Then everyone said, “Hooray!” Everyone was happy.

Then Alovisius and Stephanus and the Hobbit Ladies, and Stuffed-Panda-with-a-Peanut-Butter-Jar made a trip to Middle Earth because everybody wanted to party! In Middle Earth they partied and played Tactical-Monopoly-Supreme for seven hundred seventy seven hours!

Latin Version:

ALOVISIUS ET STEPHANUS ITER FACIUNT
iter ad Sea World
uno die, Stephanus et Alovisius in taberna Francescae erant. Alovisius Stephano dixit, “Stephane, mihi placet ad Sea World iter facere! placetne tibi?” Stephanus Alovisio dixit, “Alovisi, quare tibi ad Sea World iter facere placet? tu vis Shamu videre?” Alovisius dixit, “MINIME! Shamu est stupidus! mihi placet in Sea World cum feminis CONVIVARI!!!” Stephanus dixit, “ego quoque!!!”

et… Alovisius et Stephanus ad Sea World iter fecerunt quod cum feminis convivari volebant! cum ad Sea World pervenissent, dixerunt, “Woo-woo!” hoc dixerunt quod multas feminas viderunt! feminae erant pulcherrimae et Tactical-Monopoly-Supreme ludebant.

“salvete feminae!” dixerunt Alovisius et Stephanus. “avete Alovisi et Stephane!!! Tee-hee-hee-hee-hee!” dixerunt feminae. “placetne vobis Tactical-Monopoly-Supreme ludere? est OPTIMUM!”

tum, Alovisius et Stephanus Tactical-Monopoly-Supreme cum feminis ludere coeperunt. Tactical-Monopoly-Supreme septem horas ludebant!

iter ad Middle Earth
postridie, Stephanus Alovisio dxit, “mihi placebat in Sea World cum feminis convivari, sed hodie mihi placet in Middle Earth cum feminis Hobbitis convivari!!!” Alovisius dixit, “EGO QUOQUE!!!”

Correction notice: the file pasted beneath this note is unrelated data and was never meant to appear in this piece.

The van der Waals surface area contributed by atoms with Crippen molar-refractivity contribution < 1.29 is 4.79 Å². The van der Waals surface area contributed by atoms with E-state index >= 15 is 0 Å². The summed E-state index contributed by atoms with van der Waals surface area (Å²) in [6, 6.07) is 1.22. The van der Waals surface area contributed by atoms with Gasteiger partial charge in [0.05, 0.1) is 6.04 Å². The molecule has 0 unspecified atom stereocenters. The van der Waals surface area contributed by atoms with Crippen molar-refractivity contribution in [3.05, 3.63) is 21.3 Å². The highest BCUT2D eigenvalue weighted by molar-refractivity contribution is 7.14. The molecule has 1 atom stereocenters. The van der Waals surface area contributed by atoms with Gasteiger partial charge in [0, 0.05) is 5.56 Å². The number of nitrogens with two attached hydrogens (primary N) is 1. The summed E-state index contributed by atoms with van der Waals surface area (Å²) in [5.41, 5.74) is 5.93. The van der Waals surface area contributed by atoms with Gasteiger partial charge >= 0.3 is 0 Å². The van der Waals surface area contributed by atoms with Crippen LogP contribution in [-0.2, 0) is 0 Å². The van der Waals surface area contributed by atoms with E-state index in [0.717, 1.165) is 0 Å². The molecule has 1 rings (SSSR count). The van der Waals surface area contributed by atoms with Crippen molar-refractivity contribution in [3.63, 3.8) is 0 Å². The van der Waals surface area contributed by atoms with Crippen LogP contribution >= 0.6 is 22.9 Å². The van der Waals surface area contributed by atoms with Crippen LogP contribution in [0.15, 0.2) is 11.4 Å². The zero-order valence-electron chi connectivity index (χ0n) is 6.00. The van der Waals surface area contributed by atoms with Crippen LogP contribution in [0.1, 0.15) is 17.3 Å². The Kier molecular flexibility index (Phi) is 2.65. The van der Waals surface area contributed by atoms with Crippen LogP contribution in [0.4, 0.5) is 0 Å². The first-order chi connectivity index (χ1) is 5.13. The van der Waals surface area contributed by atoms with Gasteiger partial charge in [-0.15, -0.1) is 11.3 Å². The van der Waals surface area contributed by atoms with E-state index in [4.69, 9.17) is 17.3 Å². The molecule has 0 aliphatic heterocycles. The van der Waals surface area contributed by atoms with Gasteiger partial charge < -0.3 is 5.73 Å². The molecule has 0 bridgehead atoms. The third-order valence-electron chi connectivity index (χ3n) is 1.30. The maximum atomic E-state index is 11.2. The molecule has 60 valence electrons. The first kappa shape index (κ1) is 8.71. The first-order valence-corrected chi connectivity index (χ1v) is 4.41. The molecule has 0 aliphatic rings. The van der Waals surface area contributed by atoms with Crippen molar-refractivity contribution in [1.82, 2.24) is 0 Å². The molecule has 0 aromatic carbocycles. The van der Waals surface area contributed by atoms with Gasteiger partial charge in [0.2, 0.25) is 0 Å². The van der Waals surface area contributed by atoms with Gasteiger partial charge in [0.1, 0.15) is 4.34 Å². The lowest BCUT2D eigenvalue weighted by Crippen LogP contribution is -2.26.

et… Alovisius et Stephanus ad Middle Earth iter fecerunt quod cum feminis Hobbitis convivari volebant!!! cum ad Middle Earth pervenissent, dixerunt, “HOC EST STUPIDUM!” hoc dixerunt quod Gandalf-Bobble-Heads viderunt.

feminae Hobbitae Alovisio et Stephano dixerunt, “salvete Alovisi et Stephane!!! Tee-hee-hee-hee-hee! placetne vobis MOLIPILA ludere? est OPTIMUM!”

Gandalf-Bobble-Heads Alovisio et Stephano dixerunt, “BOBBLE-BOBBLE-BOBBLE!” Alovisius et Stepanus, “STUPIDUM!!!” dixerunt.

tum Alovisius et Stephanus cum feminis Hobbitis molipila ludere coeperunt. molipila septuaginta sepetem horas ludebant.

iter ad Build-a-Bear
postridie, Alovisius et Stephanus cum feminis Hobbitis ad Build-A-Bear Workshop iter fecerunt. feminae Hobbitae dixerunt, “Build-A-Bear est OPTIMUM!” cum ad Build-A-Bear Workshop pervenissent, omnes dixerunt, “O.M.G.!!!!” hoc dixerunt quod Stuffed-Panda-with-a-Peanut-Butter-Jar viderunt! Stuffed-Panda-with-a-Peanut-Butter-Jar erat MAXIMUM!

Stuffed-Panda-with-a-Peanut-Butter-Jar dixit, “MIHI PLACET IN MIDDLE EARTH CONVIVARI!!! ITER AD MIDDLE EARTH FACERE VOLO!!!”